Zhang said understanding these ancient organisms is important to the planet's future. Most scientists believe that Crenarchaeota play an important role in fixing carbon dioxide, helping sequester the greenhouse gases from the atmosphere. Having a better understanding of how abundant Crenarchaeota are and how much carbon they remove can help scientists more accurately model the effects of global warming.

The study was supported by the National Science Foundation and the U.S. Department of Energy.


Story Source:

The above story is based on materials provided by University of Georgia. Note: Materials may be edited for content and length.


Cite This Page:

University of Georgia. "Researchers Propose New Hypothesis On The Evolution Of Hot Springs Microorganisms." ScienceDaily. ScienceDaily, 5 June 2006. <www.sciencedaily.com/releases/2006/06/060605191500.htm>.
University of Georgia. (2006, June 5). Researchers Propose New Hypothesis On The Evolution Of Hot Springs Microorganisms. ScienceDaily. Retrieved July 28, 2014 from www.sciencedaily.com/releases/2006/06/060605191500.htm
University of Georgia. "Researchers Propose New Hypothesis On The Evolution Of Hot Springs Microorganisms." ScienceDaily. www.sciencedaily.com/releases/2006/06/060605191500.htm (accessed July 28, 2014).

Share This




More Plants & Animals News

Monday, July 28, 2014

Featured Research

from universities, journals, and other organizations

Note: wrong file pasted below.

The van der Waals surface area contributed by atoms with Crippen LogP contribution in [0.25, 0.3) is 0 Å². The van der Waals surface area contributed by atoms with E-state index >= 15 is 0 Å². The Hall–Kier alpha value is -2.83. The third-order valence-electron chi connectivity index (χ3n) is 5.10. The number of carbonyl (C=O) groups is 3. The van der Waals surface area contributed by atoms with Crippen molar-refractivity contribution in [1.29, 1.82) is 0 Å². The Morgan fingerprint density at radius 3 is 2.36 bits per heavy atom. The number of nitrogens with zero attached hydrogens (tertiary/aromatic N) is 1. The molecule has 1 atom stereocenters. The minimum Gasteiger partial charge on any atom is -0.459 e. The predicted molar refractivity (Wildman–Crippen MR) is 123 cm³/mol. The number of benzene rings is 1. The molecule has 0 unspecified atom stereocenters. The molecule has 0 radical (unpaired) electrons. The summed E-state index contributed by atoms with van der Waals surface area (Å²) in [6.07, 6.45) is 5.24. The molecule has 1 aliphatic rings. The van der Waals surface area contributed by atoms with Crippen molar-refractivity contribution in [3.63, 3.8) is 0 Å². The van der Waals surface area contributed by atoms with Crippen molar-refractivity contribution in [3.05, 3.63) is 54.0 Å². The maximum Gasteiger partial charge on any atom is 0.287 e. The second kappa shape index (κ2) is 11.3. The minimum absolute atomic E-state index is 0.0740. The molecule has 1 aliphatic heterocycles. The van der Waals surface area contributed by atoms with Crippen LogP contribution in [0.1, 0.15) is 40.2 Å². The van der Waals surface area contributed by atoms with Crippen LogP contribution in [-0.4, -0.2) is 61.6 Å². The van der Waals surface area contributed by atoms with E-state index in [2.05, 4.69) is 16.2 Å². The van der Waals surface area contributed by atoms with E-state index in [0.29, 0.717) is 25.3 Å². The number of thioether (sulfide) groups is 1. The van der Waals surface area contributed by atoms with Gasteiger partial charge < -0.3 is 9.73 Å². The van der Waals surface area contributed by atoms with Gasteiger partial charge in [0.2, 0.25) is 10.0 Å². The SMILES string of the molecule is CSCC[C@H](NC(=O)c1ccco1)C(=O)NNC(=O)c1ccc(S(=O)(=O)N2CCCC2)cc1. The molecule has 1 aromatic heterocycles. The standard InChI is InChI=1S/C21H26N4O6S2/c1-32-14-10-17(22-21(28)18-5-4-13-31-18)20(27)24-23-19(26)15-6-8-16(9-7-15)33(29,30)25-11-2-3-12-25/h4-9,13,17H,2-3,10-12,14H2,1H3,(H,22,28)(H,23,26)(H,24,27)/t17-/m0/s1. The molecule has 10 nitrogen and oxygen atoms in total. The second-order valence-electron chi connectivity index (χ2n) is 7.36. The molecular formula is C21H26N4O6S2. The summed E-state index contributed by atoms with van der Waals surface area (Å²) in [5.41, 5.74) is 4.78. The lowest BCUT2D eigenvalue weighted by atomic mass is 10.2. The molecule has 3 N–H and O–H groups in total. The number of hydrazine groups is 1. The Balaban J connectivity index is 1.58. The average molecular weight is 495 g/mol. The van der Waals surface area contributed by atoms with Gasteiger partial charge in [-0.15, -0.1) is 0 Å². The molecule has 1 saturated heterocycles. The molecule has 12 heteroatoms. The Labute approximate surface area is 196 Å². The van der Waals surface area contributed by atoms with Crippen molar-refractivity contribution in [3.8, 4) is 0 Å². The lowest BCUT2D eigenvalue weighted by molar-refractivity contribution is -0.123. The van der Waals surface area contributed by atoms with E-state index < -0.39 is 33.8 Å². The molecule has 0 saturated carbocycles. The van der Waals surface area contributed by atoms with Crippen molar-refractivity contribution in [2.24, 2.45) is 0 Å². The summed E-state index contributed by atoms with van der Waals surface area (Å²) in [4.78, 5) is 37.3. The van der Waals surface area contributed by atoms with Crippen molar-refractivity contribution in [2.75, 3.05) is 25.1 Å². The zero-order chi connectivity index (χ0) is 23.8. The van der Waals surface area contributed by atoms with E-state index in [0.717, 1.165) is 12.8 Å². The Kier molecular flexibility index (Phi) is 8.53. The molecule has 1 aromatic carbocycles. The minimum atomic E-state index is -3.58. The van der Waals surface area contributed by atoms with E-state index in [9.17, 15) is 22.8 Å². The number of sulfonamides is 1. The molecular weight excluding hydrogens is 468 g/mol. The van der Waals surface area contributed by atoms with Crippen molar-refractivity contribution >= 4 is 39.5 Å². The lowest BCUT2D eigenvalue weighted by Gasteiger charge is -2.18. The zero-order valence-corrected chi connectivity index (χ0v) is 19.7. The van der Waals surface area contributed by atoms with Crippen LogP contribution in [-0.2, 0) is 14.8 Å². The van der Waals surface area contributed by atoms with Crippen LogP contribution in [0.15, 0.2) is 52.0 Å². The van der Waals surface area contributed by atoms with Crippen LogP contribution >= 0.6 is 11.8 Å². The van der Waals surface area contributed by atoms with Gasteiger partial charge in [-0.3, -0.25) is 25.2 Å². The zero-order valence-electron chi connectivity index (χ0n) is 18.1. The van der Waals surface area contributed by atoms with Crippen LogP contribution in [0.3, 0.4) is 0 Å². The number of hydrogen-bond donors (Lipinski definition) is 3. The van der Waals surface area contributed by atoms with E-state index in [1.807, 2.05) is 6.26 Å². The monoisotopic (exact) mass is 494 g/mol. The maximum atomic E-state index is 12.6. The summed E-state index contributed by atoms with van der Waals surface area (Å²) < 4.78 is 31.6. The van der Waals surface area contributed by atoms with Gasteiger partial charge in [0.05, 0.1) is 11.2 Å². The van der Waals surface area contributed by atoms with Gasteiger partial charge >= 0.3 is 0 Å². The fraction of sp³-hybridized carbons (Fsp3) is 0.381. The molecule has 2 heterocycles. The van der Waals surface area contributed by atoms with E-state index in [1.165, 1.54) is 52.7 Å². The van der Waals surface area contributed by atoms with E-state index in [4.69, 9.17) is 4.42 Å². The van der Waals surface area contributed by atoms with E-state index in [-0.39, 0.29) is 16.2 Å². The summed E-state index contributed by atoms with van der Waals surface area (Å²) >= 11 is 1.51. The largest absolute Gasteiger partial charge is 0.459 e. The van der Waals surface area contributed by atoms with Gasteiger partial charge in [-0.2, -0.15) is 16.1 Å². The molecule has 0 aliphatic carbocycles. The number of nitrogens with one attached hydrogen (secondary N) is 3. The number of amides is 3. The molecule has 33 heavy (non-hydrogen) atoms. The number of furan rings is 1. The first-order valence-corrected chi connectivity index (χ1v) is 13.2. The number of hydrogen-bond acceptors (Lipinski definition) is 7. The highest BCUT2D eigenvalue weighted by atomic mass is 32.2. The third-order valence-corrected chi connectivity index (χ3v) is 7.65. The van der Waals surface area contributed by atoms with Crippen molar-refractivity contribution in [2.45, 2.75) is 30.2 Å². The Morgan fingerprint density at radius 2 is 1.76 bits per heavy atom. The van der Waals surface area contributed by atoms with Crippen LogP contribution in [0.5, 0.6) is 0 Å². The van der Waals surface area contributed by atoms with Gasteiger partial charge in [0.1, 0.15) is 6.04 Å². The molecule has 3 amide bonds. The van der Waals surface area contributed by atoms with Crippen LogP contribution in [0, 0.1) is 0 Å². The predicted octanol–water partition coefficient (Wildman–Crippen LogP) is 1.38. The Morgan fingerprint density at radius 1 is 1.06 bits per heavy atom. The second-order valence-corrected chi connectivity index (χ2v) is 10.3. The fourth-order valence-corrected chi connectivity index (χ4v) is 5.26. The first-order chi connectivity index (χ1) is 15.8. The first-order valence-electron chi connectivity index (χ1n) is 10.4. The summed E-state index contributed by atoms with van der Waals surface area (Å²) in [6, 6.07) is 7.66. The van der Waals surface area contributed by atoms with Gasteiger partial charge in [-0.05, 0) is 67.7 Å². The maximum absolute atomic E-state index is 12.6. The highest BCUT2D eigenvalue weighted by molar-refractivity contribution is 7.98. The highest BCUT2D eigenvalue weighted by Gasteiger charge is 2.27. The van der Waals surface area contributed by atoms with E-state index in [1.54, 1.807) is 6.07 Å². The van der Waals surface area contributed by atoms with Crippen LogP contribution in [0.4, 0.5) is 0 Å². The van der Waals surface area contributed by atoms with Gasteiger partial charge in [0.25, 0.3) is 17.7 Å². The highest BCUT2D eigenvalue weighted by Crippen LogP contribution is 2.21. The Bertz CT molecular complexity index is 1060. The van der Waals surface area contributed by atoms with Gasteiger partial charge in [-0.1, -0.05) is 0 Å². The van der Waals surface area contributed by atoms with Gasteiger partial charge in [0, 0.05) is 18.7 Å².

Featured Videos

from AP, Reuters, AFP, and other news services

Raw: Sea Turtle Hatchlings Emerge from Nest

Raw: Sea Turtle Hatchlings Emerge from Nest

AP (July 27, 2014) A live-streaming webcam catches loggerhead sea turtle hatchlings emerging from a nest in the Florida Keys. (July 27) Video provided by AP
Powered by NewsLook.com
Trees Could Save More Than 850 Lives Each Year

Trees Could Save More Than 850 Lives Each Year

Newsy (July 27, 2014) A national study conducted by the USDA Forest Service found that trees collectively save more than 850 lives on an annual basis. Video provided by Newsy
Powered by NewsLook.com
What's To Blame For Worst Ebola Outbreak In History?

What's To Blame For Worst Ebola Outbreak In History?

Newsy (July 27, 2014) A U.S. doctor has tested positive for the deadly Ebola virus, as the worst-ever outbreak continues to grow. Video provided by Newsy
Powered by NewsLook.com
The New York Times Backs Pot Legalization

The New York Times Backs Pot Legalization

Newsy (July 27, 2014) The New York Times has officially endorsed the legalization of marijuana, but why now, and to what end? Video provided by Newsy
Powered by NewsLook.com

Search ScienceDaily

Number of stories in archives: 140,361

Find with keyword(s):
Enter a keyword or phrase to search ScienceDaily for related topics and research stories.

Save/Print:
Share:

Breaking News:
from the past week

In Other News

... from NewsDaily.com

Science News

Health News

Environment News

Technology News



Save/Print:
Share:

Free Subscriptions


Get the latest science news with ScienceDaily's free email newsletters, updated daily and weekly. Or view hourly updated newsfeeds in your RSS reader:

Get Social & Mobile


Keep up to date with the latest news from ScienceDaily via social networks and mobile apps:

Have Feedback?


Tell us what you think of ScienceDaily -- we welcome both positive and negative comments. Have any problems using the site? Questions?
Mobile: iPhone Android Web
Follow: Facebook Twitter Google+
Subscribe: RSS Feeds Email Newsletters
Latest Headlines Health & Medicine Mind & Brain Space & Time Matter & Energy Computers & Math Plants & Animals Earth & Climate Fossils & Ruins